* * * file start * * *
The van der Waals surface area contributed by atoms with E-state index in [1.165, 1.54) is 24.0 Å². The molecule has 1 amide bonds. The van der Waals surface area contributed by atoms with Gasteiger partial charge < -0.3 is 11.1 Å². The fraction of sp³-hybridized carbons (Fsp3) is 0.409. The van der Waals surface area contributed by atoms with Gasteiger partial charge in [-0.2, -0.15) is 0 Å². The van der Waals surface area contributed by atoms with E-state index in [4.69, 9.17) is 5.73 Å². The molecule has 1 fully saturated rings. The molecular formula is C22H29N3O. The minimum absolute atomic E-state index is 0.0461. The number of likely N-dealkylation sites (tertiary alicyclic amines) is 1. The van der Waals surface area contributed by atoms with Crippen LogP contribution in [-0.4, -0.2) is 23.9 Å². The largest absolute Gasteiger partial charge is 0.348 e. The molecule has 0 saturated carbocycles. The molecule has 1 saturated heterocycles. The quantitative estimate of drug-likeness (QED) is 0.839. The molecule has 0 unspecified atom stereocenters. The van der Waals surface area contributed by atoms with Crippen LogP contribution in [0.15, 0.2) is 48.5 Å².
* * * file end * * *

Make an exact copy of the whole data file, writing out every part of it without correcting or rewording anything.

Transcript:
The van der Waals surface area contributed by atoms with E-state index in [1.165, 1.54) is 24.0 Å². The molecule has 1 amide bonds. The van der Waals surface area contributed by atoms with Gasteiger partial charge < -0.3 is 11.1 Å². The fraction of sp³-hybridized carbons (Fsp3) is 0.409. The van der Waals surface area contributed by atoms with Gasteiger partial charge in [-0.2, -0.15) is 0 Å². The van der Waals surface area contributed by atoms with E-state index in [4.69, 9.17) is 5.73 Å². The molecule has 1 fully saturated rings. The molecular formula is C22H29N3O. The minimum absolute atomic E-state index is 0.0461. The number of likely N-dealkylation sites (tertiary alicyclic amines) is 1. The van der Waals surface area contributed by atoms with Crippen LogP contribution in [-0.4, -0.2) is 23.9 Å². The largest absolute Gasteiger partial charge is 0.348 e. The molecule has 0 saturated carbocycles. The molecule has 1 saturated heterocycles. The quantitative estimate of drug-likeness (QED) is 0.839. The molecule has 0 unspecified atom stereocenters. The van der Waals surface area contributed by atoms with Crippen LogP contribution in [0.15, 0.2) is 48.5 Å².